Second, insure you are also in tune with your board - make time to speak with them each privately for mentorship, understanding and of course to understand emerging board room issues. No one cares about your slides - you should in the case of a board sent them at least two to three days earlier. They know what's in them. Accordingly, keep slides simple, but on point. No complexity unless asked so keep those slides aside. Show the bottom lie messages crisply, simply. Even note the major challenges, issues and questions you know may or are sure will be asked. Direct the discussion. To this end, such messages will show beyond private conversations and abject performance that you see what's going on and what may be coming up. Finally, when a choice is there, show three options. Not jus because they exist, but so that they can see the strategy impacts visually, side by side.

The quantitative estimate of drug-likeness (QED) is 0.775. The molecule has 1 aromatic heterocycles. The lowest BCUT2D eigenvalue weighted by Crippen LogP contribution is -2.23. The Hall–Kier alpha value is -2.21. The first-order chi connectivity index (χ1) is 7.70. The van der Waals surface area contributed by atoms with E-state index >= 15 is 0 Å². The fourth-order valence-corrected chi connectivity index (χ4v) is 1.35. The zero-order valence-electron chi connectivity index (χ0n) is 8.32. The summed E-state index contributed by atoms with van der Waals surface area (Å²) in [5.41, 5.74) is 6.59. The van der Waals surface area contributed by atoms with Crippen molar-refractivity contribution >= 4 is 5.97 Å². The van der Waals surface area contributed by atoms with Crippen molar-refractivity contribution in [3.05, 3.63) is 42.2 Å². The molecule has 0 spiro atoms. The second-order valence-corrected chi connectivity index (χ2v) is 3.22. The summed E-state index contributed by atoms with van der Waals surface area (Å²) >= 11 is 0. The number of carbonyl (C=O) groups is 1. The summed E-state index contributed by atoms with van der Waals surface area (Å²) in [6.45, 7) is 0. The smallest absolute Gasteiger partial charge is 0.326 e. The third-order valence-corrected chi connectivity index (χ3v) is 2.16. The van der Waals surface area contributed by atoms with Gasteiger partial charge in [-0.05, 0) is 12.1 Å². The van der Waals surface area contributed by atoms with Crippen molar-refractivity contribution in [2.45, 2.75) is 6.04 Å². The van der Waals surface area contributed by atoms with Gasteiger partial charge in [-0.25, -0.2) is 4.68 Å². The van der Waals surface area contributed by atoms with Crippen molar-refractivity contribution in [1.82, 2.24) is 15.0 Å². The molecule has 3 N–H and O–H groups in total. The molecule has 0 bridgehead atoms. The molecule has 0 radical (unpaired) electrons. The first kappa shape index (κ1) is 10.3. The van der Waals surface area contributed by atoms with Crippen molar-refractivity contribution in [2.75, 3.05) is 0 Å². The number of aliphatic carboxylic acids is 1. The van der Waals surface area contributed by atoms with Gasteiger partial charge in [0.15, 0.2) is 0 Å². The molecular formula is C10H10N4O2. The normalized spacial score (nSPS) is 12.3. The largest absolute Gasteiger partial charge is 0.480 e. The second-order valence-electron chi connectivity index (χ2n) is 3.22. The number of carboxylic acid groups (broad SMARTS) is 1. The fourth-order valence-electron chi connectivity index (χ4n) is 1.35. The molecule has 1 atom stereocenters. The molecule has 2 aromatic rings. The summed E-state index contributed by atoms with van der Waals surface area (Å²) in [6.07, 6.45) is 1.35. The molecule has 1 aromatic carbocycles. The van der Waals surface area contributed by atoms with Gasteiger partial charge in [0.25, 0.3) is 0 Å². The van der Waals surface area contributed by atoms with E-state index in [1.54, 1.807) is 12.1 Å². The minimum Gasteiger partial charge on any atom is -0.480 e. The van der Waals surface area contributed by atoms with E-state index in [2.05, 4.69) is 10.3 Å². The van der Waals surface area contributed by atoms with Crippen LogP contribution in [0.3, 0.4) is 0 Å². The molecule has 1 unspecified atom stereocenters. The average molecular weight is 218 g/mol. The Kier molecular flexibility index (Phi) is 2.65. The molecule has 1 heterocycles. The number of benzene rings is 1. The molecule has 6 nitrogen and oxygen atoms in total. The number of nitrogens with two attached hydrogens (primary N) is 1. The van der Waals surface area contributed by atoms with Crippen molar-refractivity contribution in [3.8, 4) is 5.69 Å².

Third, make them all comfortable. Good food, not cheap, crappy food. Nice drinks. Don't go beyond a full day. Make sure accommodations have been preset for those who ant them. have an "optional dinner" the night before - a meeting before the meeting. See their faces, attitudes, interactions, body language, etc... Get ahead of certain issues, topics, ideas, thoughts. Spend the money to get some nice dishes, setting not expensive but not Walmart. Be sensitive to each person's needs know them, address them, from food allergies, to the actual food, to snacks or things that each likes. Make them comfortable.